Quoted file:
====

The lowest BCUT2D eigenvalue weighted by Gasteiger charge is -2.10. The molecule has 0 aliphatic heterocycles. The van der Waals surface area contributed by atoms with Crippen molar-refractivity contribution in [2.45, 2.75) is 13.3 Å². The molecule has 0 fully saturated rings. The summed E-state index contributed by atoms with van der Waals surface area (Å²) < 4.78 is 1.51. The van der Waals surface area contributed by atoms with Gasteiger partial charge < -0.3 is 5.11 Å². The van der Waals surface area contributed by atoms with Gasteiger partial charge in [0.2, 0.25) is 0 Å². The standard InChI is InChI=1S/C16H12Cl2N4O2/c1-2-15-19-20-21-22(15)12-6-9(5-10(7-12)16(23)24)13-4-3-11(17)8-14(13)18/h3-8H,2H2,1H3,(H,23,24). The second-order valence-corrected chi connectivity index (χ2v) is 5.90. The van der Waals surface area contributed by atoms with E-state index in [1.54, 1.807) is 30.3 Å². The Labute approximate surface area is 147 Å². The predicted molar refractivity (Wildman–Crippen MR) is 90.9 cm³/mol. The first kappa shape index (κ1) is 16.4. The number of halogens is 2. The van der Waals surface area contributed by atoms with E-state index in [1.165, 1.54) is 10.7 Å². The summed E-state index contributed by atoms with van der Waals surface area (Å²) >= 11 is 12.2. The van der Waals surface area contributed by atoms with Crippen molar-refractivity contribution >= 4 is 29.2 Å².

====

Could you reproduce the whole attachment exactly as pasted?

The lowest BCUT2D eigenvalue weighted by Gasteiger charge is -2.10. The molecule has 0 aliphatic heterocycles. The van der Waals surface area contributed by atoms with Crippen molar-refractivity contribution in [2.45, 2.75) is 13.3 Å². The molecule has 0 fully saturated rings. The summed E-state index contributed by atoms with van der Waals surface area (Å²) < 4.78 is 1.51. The van der Waals surface area contributed by atoms with Gasteiger partial charge < -0.3 is 5.11 Å². The van der Waals surface area contributed by atoms with Gasteiger partial charge in [0.2, 0.25) is 0 Å². The standard InChI is InChI=1S/C16H12Cl2N4O2/c1-2-15-19-20-21-22(15)12-6-9(5-10(7-12)16(23)24)13-4-3-11(17)8-14(13)18/h3-8H,2H2,1H3,(H,23,24). The second-order valence-corrected chi connectivity index (χ2v) is 5.90. The van der Waals surface area contributed by atoms with E-state index in [1.54, 1.807) is 30.3 Å². The Labute approximate surface area is 147 Å². The predicted molar refractivity (Wildman–Crippen MR) is 90.9 cm³/mol. The first kappa shape index (κ1) is 16.4. The number of halogens is 2. The van der Waals surface area contributed by atoms with E-state index in [1.165, 1.54) is 10.7 Å². The summed E-state index contributed by atoms with van der Waals surface area (Å²) >= 11 is 12.2. The van der Waals surface area contributed by atoms with Crippen molar-refractivity contribution >= 4 is 29.2 Å².